What Parents Need To Know About House Of The Dragon

Like its predecessor, the HBO series is graphic on every level it can be.

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It’s been three years since the hit series Game of Thrones ended in one of the most highly criticized ways possible, but that hasn’t stopped fans of writer George R.R. Martin from giving this world of Ice and Fire another shot. House of the Dragon, a series that takes place about 200 years before the events in Game of Thrones, debuted Aug. 21 to the largest audience for any new original series in HBO history. The first episode has now been seen by over 20 million viewers. As of Aug. 26, before the second episode even aired, the series has been renewed for a second season. But is House of the Dragon appropriate for kids and family viewing? Here’s what you need to know.

**Warning: Spoilers for the first episode of the series are below.**

House of the Dragon is absolutely not for kids.

Normally, we don’t like to be quite so decisive in our recommendations, because every family is different and you’re going to know what’s best for your kids. That said, in this case, we feel very comfortable flat out stating that kids below high school age definitely shouldn’t watch House of the Dragon — either with you or on their own (so go ahead and make sure that mature content on HBO is password protected). The series, like its predecessor, is graphic on every level it can be. While gritty good fun for mature viewers, little kids can wait a few years to catch up on the drama.

The tournament scene in episode one was so gory even the in-show audience threw up at the sight of it.Photograph by Ollie Upton

The series is rated TV-MA, and Common Sense Media, an independent website to help parents navigate the media landscape more precisely, suggests it’s appropriate for viewers 17 and older, citing “violence and scariness,” “sex and nudity,” and “language.”

Of course, anyone who’s seen, or at this point even heard tell of Game of Thrones — either the original HBO series that first aired in 2011 or the first book in the Song of Ice and Fire series that was first published in 1996 and will be finished probably never — is probably aware that the franchise is well known for complex characters, compelling stories, and lots of blood and boobs.

House of the Dragon tells the story of a family feud.

Like the original series, House of the Dragon is both fantastical and full of very real political intrigue. The story begins with the reign of Viserys Targaryen I. That name may be familiar to you: Viserys I is the namesake of Danaerys Targaryen’s brother, whom we last saw being murdered by Khal Drogo with molten gold back in Season 1 of Game of Thrones.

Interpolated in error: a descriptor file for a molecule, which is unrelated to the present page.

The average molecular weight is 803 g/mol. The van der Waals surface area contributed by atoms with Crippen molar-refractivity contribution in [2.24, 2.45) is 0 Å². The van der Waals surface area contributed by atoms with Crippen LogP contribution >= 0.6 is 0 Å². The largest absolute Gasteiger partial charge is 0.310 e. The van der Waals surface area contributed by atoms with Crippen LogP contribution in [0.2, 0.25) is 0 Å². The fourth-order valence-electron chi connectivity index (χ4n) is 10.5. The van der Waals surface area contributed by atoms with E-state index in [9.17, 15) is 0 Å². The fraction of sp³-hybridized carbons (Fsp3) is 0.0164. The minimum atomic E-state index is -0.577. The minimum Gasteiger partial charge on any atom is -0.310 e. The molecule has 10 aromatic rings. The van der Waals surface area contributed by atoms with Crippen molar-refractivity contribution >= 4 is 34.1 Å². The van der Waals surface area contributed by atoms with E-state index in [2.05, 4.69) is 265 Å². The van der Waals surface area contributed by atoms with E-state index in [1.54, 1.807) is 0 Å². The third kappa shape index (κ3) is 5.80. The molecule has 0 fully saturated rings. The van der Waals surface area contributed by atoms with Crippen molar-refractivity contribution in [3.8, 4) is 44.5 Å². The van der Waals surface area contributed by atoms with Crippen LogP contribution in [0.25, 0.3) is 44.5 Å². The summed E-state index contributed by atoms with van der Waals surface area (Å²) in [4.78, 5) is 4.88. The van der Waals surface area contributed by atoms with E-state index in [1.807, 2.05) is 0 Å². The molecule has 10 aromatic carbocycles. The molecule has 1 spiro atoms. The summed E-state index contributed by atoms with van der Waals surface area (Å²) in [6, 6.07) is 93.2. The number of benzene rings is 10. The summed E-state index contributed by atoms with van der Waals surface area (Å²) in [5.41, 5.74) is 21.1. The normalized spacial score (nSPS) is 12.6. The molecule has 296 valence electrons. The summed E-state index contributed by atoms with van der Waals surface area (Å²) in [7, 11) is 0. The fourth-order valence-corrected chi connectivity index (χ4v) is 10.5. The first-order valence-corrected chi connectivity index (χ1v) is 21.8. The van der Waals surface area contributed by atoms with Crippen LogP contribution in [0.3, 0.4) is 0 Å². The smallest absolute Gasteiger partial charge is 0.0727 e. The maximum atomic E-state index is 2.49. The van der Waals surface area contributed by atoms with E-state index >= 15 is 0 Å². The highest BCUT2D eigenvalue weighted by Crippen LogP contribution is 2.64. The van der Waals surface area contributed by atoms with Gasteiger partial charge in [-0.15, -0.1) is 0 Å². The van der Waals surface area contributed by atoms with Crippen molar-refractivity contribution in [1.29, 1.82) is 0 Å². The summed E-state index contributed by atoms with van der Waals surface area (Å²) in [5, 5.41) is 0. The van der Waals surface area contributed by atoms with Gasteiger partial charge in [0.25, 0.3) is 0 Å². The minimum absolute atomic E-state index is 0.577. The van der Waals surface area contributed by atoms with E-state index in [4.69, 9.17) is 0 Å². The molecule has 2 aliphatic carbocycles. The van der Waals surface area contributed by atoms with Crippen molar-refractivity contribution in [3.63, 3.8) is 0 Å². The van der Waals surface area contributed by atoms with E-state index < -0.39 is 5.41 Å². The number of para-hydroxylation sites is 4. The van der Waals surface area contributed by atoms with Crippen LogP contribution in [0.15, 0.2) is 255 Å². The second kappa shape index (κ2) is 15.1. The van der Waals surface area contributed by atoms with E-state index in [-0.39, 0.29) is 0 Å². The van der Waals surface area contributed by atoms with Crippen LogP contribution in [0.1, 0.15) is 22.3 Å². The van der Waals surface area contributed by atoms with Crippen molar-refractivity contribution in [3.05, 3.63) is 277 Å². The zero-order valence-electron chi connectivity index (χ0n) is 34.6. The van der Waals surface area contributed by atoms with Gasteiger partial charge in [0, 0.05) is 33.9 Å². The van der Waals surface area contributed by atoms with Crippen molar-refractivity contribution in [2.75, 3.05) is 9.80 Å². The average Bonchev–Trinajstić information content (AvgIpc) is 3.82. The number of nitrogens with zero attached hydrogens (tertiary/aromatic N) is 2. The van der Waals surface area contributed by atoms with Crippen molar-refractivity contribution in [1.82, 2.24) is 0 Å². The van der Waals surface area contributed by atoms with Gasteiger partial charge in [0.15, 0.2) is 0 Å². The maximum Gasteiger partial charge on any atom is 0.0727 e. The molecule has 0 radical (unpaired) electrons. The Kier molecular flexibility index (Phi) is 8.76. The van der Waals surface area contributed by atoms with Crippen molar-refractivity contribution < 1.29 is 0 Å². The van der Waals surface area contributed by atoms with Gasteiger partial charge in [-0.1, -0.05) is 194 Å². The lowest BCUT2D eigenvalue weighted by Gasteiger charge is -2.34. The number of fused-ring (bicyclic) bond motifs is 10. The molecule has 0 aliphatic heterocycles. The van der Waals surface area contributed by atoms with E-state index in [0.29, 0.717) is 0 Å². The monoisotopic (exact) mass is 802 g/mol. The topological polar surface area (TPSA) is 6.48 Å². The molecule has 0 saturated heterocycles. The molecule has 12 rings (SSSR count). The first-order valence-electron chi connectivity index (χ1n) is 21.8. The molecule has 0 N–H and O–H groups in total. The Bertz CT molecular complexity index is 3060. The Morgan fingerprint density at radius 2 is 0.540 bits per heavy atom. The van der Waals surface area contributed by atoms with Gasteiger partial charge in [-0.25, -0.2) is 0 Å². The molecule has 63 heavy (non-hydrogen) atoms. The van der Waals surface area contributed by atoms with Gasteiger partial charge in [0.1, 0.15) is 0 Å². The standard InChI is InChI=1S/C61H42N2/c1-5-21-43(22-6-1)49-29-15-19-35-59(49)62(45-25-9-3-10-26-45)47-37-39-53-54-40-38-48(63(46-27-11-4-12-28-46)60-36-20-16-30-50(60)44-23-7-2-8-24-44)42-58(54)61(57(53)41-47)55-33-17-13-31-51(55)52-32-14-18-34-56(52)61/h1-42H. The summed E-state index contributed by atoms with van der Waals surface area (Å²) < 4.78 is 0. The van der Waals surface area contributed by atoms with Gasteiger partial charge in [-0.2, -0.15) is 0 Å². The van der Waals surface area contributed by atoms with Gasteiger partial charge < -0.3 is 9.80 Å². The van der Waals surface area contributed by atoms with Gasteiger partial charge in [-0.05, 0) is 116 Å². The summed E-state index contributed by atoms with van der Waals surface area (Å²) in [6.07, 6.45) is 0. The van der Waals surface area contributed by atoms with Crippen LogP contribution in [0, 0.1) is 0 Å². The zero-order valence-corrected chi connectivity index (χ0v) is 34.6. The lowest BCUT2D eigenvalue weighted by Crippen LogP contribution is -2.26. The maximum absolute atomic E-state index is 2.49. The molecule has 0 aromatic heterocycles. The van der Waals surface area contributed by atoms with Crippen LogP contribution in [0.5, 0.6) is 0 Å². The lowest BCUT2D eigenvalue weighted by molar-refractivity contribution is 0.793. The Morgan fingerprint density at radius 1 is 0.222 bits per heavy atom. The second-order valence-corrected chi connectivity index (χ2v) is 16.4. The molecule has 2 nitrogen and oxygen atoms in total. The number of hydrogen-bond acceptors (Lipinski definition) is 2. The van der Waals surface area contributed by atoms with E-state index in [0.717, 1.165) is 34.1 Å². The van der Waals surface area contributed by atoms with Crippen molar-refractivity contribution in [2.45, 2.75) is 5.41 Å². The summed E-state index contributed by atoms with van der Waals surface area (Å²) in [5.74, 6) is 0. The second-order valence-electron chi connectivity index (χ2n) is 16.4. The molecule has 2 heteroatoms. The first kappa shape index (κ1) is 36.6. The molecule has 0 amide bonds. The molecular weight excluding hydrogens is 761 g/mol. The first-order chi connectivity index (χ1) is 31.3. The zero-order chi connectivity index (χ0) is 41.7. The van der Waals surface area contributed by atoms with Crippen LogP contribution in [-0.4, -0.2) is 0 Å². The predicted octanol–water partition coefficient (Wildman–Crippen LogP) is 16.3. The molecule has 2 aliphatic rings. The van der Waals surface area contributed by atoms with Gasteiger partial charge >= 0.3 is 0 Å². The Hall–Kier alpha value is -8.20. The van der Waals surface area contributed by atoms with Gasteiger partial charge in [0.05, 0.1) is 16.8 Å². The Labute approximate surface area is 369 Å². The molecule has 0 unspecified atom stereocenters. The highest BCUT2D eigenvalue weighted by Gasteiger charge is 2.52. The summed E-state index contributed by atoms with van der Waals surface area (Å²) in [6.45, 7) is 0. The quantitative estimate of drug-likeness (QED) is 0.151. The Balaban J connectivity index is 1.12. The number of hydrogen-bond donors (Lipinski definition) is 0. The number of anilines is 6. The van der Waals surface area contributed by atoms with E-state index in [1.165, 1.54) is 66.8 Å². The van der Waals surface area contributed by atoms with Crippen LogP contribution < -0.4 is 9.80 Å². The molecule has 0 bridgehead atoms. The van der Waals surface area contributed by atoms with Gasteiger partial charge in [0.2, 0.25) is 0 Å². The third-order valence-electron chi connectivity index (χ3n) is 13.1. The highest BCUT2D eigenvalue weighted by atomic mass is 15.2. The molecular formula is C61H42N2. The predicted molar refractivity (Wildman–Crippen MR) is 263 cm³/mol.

This Viserys is somewhat less awful, but just as hapless, and he has a succession problem. His long awaited son dies shortly after birth (along with the king’s wife, Aemma). After reckless and insulting behavior from his existing heir, the cunning and ruthless Prince Daemon, Viserys names his daughter — the teenage dragon rider Princess Rhaenyra — his successor. This is seen by many as a dangerous move; a woman has never sat on the Iron Throne and, indeed, the idea of it wasn’t well received the last time it was tried when the king’s cousin, Princess Rhaenys, was passed over by the lords of the land.

Princess Rhaenys and her husband Lord Corlys are already scheming...Photograph by Ollie Upton / HBO

And if only these were the realm’s only problems: invaders from across the sea threaten major trading routes. Members of the King’s small council each seem to have ambitions and machinations of their own. And Prince Daemon, refusing to relinquish his claim to the throne, has taken a small army to his fortress on Dragonstone, the ancestral seat of House Targaryen.

House of the Dragon is based on a section of George R.R. Martin’s Fire and Blood, a prequel to Game of Thrones.

Despite not finishing the original book series (the most recent of seven alleged installments, A Dance With Dragons, came out in 2011), Martin has nevertheless built an enormous and detailed world, spanning centuries and continents, which is detailed in The World of Ice and Fire, an illustrated guide to Westeros (the imaginary country where the events of the series mainly take place). Fire and Blood, which reads as a history of the reign of House Targaryen, goes into further detail on the stories that predate Game of Thrones.

Prince Daemon’s naked ambition is made more dangerous by his army of Gold Cloaks.Photograph by Ollie Upton / HBO

In classic Martin fashion, however, the book only covers the first half of the family’s 300-year rule. A second book will hopefully complete the story (someday) but the good news is that the entirety of “the dance” has already been written, so the source material is all present and accounted for.

Just two episodes in, the show has proven to be a worthy inheritor of the graphic original series.

In Episode 1 alone, we see pretty graphic sex scenes (in a high-end brothel, no less, so there are other graphic sex scenes happening in the background), violent and bloody tourney jousts (we definitely see chunks of skull go flying), and a C-section that will haunt our dreams for weeks to come. All and all, just another day in Westeros!

Alicent Hightower was a pawn in her father’s game... now it appears she will be a queen.Photograph by Ollie Upton / HBO

Based on the original story by Martin — is full of epic battles, tawdry affairs, and betrayals that are sure to prompt plenty of “spicy” words — we can expect to see more of the same moving forward. Of course, the main characters of House Targaryen live by their words: “Fire and Blood” so... it’s not like all of this mature and graphic content is coming out of the blue.

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